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Europe

Second wave of flooding hits southern Poland

Poland's largest river broke through crumbling dikes on Sunday, forcing thousands from their homes. The situation remains critical in Hungary, though floodwaters have begun to recede in Slovakia.

An unidentified citizen walks through the flooded area on the outskirts of the town of Jaslo

Poland is experiencing its second wave of massive flooding in weeks

A second wave of massive flooding hit southern Poland on Sunday, following weeks of heavy rain.

About 3,000 people were evacuated from eight villages after the Vistula River broke through crumbling dikes near Szczucin and Sandomierz. Rescue workers and firefighters were working to strengthen dikes recently repaired after flooding first hit the area in May.

Prime Minister Donald Tusk on Saturday described the situation in the south of the country as "dangerous." Last month, at least 22 people died as the country experienced its worst flooding in decades.

On Saturday, the Vistula opened a 20-meter (22 yard) wide hole in flood defenses protecting the village of Slupiec. Amphibious army vessels were used to help rescue some 3,000 people as well as animals from the endangered area.

Further north, in the region where some 20 villages were flooded last month, water was also reported to be breaching flood defenses. At least three people have died in the latest round of flooding, while an additional two have been reported missing.

Many other parts of the country are also bracing for floods after rainstorms in recent days, as meteorologists warn of more rain in the forecast.

'Worst floods in a century'

An aerial view shows the flooded area near the village of Swiniary, central Poland

Poland suffered its worst flooding in decades last month


The flooding has also threatened parts of Slovakia, though floodwaters began to gradually recede on Sunday, allowing emergency teams to began clearance work in many parts of the country.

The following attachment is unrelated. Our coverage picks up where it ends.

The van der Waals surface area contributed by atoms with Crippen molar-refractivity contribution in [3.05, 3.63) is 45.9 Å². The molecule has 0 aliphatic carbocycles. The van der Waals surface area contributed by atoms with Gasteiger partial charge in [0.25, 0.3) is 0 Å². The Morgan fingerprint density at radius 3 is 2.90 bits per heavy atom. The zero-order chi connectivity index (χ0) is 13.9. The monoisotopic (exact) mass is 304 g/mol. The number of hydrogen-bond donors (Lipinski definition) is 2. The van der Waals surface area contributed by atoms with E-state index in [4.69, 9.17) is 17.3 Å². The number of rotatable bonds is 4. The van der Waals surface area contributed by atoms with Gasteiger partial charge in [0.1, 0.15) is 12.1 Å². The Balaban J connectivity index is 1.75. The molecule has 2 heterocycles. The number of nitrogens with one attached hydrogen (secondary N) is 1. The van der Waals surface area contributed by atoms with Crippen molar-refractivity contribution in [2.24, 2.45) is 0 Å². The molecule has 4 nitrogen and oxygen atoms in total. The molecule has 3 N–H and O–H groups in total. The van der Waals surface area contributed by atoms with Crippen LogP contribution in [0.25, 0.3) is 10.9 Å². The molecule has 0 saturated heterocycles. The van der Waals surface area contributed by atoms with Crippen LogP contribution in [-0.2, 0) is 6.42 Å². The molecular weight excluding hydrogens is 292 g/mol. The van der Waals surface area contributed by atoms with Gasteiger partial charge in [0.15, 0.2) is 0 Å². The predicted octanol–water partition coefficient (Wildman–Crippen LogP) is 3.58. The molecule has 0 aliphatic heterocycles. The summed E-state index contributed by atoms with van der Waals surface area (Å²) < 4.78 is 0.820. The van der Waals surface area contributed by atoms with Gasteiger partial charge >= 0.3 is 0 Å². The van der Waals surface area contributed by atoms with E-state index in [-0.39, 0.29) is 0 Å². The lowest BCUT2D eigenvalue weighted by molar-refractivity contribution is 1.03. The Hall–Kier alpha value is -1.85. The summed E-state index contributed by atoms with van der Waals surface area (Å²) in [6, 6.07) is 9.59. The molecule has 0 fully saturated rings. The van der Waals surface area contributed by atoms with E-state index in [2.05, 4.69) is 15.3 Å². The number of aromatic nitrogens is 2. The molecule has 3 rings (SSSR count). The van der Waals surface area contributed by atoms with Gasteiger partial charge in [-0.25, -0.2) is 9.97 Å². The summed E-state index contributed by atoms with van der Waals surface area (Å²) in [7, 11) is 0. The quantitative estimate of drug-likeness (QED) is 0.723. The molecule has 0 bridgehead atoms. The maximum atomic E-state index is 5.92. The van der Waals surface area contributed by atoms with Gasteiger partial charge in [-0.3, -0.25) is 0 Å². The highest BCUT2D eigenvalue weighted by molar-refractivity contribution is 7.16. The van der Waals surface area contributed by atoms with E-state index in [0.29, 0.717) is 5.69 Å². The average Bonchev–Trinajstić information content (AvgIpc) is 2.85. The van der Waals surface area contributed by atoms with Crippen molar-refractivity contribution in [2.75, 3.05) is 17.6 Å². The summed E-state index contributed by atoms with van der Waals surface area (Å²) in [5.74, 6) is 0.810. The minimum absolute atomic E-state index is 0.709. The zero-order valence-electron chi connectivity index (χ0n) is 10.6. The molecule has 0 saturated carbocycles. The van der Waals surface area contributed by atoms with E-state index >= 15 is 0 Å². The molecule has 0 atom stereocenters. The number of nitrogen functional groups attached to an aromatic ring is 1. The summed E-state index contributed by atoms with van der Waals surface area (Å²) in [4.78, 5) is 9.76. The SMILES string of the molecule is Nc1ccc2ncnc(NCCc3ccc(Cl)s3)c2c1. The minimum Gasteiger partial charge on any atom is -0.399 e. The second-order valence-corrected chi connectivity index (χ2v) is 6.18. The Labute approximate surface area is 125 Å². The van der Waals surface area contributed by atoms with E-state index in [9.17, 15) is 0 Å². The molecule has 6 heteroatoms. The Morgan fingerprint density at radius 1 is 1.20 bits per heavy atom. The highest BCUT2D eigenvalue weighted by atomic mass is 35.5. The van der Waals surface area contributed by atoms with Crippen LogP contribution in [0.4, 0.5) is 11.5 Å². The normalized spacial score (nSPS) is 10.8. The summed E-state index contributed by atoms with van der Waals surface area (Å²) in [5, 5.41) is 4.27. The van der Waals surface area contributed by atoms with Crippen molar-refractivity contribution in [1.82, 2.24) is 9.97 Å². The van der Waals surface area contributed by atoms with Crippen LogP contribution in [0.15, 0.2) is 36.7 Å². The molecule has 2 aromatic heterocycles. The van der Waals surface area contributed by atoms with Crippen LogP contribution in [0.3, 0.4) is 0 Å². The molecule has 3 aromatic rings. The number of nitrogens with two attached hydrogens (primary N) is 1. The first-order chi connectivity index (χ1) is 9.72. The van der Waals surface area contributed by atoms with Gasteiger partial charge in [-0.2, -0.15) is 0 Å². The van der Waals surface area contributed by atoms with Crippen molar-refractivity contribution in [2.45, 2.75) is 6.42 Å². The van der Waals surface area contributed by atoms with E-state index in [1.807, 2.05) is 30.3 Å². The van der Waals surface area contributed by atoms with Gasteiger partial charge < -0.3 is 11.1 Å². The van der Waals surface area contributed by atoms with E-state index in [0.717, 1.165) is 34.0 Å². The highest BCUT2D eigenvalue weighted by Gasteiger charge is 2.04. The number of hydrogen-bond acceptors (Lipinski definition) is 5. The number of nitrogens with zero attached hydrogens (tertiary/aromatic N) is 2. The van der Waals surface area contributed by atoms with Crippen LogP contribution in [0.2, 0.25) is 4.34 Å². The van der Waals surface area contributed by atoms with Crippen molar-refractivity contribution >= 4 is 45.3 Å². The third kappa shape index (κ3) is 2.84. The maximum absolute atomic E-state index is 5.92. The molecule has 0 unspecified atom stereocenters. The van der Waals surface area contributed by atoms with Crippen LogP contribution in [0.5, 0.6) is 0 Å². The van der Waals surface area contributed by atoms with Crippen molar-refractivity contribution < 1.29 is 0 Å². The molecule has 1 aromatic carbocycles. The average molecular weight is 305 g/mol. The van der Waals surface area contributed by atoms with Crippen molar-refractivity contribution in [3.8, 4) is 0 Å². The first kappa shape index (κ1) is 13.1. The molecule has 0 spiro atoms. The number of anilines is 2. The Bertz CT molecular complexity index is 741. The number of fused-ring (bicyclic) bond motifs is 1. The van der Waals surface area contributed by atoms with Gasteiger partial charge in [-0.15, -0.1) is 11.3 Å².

Rising waters forced the evacuation of 1,500 people in Slovakia's second largest city of Kosice on Saturday amid fears the swollen Hornad River would overflow and flood surrounding areas.

Prime Minister Robert Fico held a government meeting on Saturday to discuss the floods, which he said were the worst in a century.

The eastern and southern parts of the country have been worst hit. So far, only three deaths have been reported in Slovakia.

"We are lucky that Slovakia does not have to cope with a larger number of flood victims," Fico told reporters.

Bridges and railway lines in the country have been severely damaged, Fico said, and more than 3,000 soldiers had been drafted into the affected areas to support civilian emergency services.

A fireman walks near the ruins of a house destroyed by a landslide in Klodne, southern Poland, following floods

Many have been left homeless

Situation 'critical' in Hungary

In northeast Hungary, more than 2,300 people were evacuated on Saturday, according to the country's Interior Ministry. The communities of Borsod and Szabolcs were hit particularly hard.

The flood situation remains critical after more than a month of near-continuous rainfall. In the capital Budapest, docks on the swollen Danube River were shut and the banks of the river and Margaret Island, a major park and tourist destination, were protected by sand bags.

In the eastern German state of Brandenburg, experts on Saturday were predicting high water levels on the Oder River for several days to come.

Authors: Richard Connor, Martin Kuebler (dpa/AP/Reuters)
Editor: Nigel Tandy

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